1973 saw Frederick Forsyth’s debut novel The Day of the Jackal come to the screen in an all too plausible plot about an attempted assassination of the French president General De Gaulle. Starring Edward Fox as the assassin, a role that he would never really shake, and directed by Oscar winning director Fred Zinnemann its linear almost documentary feel was made the film a huge hit and the meticulously researched book was often found as the favoured reading matter of would be terrorists notably Carlos the Jackal. So it was obvious that Hollywood would be looking to option any future Forysth books and The Odessa File would follow in 1974 but it would be six years before the next Forysth novel, The Dogs of War, would be filmed.
Jamie Shannon (Christopher Walken) is a cynical warrior-for-hire who only ever feels truly alive in the heat of battle, and now he’s about to take on the most challenging assignment of his career: to invade a corrupt African dictatorship and shift control to the “puppet” of a powerful British corporation. To prepare, Shannon masterfully trains and equips a squad of deadly mercenaries with the latest and most destructive tactics and military hardware. But as their explosive assault begins, Shannon finds himself embroiled in an internal conflict of his own. Will this be his greatest triumph, or has he sold his soul along with his battle expertise?
At the time Walken was a hot to trot actor having won an Oscar for The Deer Hunter he had also escaped the fallout of Michael Cimino’s catastrophic studio bankrupting ‘Heaven’s Gate’. It was also an era before all and sundry would start impersonating Walken on chat shows and here’s he’s still icy cold with his delivery not as extreme as the impressionists make out. There’s also a moment in the film where having endured a brutal beating the make up applied to give the look of a black eye looks more the make up designer has gone overboard with a violet eye shadow and looking like he’s getting ready to perform at a drag club.. like The film would be directed by John Irvin who had won high praise having helmed the Alec Guinness TV version of, ‘Tinker, Tailor, Soldier, Spy’ and was himself a veteran of real life news reel shoots of real life battles which he drew on for the final attack by the gang of mercenaries.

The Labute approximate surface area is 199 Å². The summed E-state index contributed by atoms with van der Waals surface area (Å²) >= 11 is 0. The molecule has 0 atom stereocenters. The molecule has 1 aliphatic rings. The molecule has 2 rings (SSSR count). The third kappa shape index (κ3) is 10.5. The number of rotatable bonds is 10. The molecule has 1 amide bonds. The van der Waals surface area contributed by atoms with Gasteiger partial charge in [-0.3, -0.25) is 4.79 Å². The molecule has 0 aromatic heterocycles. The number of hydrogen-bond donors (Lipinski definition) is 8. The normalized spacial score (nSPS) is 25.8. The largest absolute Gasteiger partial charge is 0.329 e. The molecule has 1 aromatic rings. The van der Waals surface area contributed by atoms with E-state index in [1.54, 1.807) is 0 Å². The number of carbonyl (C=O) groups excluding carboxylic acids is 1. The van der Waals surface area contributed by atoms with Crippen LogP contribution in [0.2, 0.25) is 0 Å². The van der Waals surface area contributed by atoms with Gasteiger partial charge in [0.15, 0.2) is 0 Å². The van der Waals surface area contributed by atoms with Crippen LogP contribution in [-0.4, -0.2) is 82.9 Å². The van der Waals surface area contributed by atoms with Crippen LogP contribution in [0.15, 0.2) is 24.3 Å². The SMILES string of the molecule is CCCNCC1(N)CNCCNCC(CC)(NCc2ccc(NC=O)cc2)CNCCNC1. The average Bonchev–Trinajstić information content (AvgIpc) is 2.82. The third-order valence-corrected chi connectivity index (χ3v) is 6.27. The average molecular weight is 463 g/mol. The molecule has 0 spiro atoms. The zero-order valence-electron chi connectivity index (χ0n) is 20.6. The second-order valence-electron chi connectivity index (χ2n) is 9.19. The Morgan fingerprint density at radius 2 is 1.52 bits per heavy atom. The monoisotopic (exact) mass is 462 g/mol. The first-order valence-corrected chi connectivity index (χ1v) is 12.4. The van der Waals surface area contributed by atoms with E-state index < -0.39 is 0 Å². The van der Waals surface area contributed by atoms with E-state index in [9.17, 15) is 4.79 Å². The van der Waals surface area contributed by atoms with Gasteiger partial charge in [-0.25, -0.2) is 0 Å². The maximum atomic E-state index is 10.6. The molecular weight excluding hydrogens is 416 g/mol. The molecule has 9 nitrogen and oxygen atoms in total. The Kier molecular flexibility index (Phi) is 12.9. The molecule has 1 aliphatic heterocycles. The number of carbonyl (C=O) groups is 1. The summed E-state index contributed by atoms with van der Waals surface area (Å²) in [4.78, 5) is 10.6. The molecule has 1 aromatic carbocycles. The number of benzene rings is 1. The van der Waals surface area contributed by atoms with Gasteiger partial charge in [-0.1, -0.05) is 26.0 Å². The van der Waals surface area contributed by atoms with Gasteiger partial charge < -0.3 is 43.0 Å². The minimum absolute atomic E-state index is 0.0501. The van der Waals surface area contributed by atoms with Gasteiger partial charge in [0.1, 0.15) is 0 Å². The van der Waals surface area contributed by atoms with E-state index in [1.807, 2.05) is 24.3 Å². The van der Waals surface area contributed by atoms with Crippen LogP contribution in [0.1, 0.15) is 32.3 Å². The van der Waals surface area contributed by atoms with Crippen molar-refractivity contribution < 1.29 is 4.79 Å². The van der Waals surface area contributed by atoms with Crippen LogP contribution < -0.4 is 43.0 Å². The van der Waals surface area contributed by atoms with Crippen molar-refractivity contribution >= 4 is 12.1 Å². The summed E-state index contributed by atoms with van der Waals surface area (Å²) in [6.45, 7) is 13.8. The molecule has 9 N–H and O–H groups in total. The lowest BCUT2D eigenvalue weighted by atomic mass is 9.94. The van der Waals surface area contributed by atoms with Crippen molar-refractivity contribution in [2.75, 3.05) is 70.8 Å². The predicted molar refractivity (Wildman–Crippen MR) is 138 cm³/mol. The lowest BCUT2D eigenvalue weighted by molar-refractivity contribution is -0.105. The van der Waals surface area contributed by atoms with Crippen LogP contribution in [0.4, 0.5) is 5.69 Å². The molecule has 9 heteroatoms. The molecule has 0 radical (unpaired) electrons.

Released in 1980 The Dogs of War is now on blu ray for the first time though the disc is thin on bonus features but what it does have is two versions of the film. There’s an American cut of the film that runs at 104 minutes and it’s this version that actor Tom Berenger was not happy about having had a substantial number of his scenes cut down or cut out altogether notably those with his screen wife. The disc does include an International cut which runs longer at 118 minutes although not sure that it really benefits from being longer. So apart from these two versions the only extra is the trailer making it a bit of a vanilla disc. A commentary from either Forsyth or Irvin would have been interesting particularly from Forsyth whose research into his books is legendary and having met real life arms dealers he later said they were the most frightening bunch of people he’d ever met.
The Dogs of War is an average thriller never really catching the intricacies of the novel – a foible of many of the adaptations of Forsyth’s books and the battle scene itself pales beside similar scenes shot for Saving Private Ryan or even the infamous last 10 minutes of Rambo 4 but for fans of the novel this is an OK addition to Forsyth book adaptations
Here’s The Dogs of War trailer…….
THE DOGS OF WAR IS RELEASED ON BLU RAY ON 14TH OCTOBER 2019